Q967: Is it an offence to fail to give a cyclist sufficient room when overtaking them?

Rule 163 of the Highway Code states overtake only when it is safe and legal to do so. You should give motorcyclists, cyclists and horse riders at least as much room as you would when overtaking a car.


In an effort to highlight the issue of motorists leaving insufficient room when overtaking a cyclist, often referred to as a 'close pass' incident, a number of police forces have undertaken initiatives to educate drivers in relation this issue. In some cases posters/floor mats have been used showing a minimum clearance of 1.5 meters. However, it's important to realise that the law doesn't specify a particular distance.


Many of the rules in the Highway Code are legal requirements, and if you disobey them you are committing a criminal offence. You may be fined, given penalty points on your licence or be disqualified from driving and in the most serious cases, you may be sent to prison. Such rules are identified by the use of the words 'MUST/MUST NOT'. In addition, the rule includes an abbreviated reference to the legislation which creates the offence. However, failure to comply with the other rules of the Code will not, in itself, cause a person to be prosecuted. Legally, the Highway Code may be used in evidence in any court proceedings under the Traffic Acts to establish liability – this includes rules which use advisory wording such as 'should/should not' or 'do/do not', as is the case in rule 163.


Therefore, because there isn't a specific offence of failing to give sufficient room to a cyclist when overtaking them, if it was alleged that a driver had done this, consideration would have to be given to the offences of careless driving contrary to section 3 the Road Traffic Act 1988 or dangerous driving contrary to section 2 of the Road Traffic Act 1988. However, each case would have to be judged on in the particular facts and in order to secure a prosecution, it would have to been shown that the driver was guilty of the offence beyond reasonable doubt. This would necessitate the prosecution having suitable evidence to show what occurred and to this end, cyclists often produce video coverage of an incident. From a police perspective, images from dashboard/helmet cameras can be used in legal proceedings but their evidential value all depends on the quality of the images and what they show. Just because a camera has captured an incident does not automatically mean that the police will be able to take action in every case or that the evidence will stand up to the scrutiny of a court – it will all depend on the circumstances.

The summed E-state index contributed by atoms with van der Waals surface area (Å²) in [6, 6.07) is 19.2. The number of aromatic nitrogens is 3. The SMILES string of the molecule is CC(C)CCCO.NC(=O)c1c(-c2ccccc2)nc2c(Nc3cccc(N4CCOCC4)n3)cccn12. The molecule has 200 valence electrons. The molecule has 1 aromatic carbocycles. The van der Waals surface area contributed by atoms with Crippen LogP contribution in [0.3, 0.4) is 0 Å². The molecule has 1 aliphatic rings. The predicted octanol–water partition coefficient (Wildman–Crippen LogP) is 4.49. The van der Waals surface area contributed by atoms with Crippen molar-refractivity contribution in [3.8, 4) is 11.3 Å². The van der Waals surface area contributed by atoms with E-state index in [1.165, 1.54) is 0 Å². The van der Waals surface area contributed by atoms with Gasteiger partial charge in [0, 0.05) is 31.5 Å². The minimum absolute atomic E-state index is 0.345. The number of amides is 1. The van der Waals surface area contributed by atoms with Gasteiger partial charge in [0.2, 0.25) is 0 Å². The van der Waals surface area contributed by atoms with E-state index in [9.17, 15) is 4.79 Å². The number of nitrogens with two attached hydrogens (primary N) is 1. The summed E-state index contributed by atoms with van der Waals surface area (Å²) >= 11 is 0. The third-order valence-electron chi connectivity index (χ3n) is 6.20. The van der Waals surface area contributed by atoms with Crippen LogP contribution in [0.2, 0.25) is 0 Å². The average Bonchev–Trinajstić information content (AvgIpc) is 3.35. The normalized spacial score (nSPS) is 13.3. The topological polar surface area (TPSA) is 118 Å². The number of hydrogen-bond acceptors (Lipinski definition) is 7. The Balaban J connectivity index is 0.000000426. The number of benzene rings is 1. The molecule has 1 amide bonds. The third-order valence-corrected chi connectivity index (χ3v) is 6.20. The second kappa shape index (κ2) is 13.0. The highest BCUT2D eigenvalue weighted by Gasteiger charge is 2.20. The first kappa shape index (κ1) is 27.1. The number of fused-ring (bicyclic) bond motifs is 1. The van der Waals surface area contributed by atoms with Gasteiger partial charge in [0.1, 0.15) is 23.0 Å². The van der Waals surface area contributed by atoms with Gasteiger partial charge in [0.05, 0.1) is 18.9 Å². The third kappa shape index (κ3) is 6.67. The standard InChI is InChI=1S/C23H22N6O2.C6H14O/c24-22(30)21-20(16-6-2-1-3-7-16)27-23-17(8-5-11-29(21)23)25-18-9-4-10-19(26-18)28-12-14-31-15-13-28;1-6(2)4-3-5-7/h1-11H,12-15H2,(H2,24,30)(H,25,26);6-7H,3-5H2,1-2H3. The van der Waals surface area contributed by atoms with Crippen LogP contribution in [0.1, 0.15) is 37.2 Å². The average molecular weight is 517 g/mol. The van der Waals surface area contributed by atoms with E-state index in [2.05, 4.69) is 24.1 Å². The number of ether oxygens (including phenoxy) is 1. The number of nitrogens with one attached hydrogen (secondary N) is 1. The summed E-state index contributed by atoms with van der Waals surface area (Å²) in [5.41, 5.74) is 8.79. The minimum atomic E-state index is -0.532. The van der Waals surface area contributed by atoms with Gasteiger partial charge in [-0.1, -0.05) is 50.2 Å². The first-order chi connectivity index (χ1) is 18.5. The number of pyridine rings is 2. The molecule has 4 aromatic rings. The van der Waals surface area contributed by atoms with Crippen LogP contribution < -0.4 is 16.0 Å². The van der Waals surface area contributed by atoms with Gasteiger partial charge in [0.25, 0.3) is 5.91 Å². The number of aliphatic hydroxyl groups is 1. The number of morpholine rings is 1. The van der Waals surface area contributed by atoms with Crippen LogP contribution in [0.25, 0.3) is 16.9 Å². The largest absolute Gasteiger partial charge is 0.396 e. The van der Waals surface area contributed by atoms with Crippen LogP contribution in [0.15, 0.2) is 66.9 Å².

If you are involved in a 'close pass' incident as a cyclist and you wish to report the matter to the police, we would suggest you contact your local force via the non-emergency 101 number or visit your local police station. Some police forces allow you to submit evidence captured by way of helmet camera via the internet, whilst others don't. It will all depend on your local police as to whether they provide this service. If they don't', you would need to contact them via the non-emergency 101 number for guidance on submitting such evidence.

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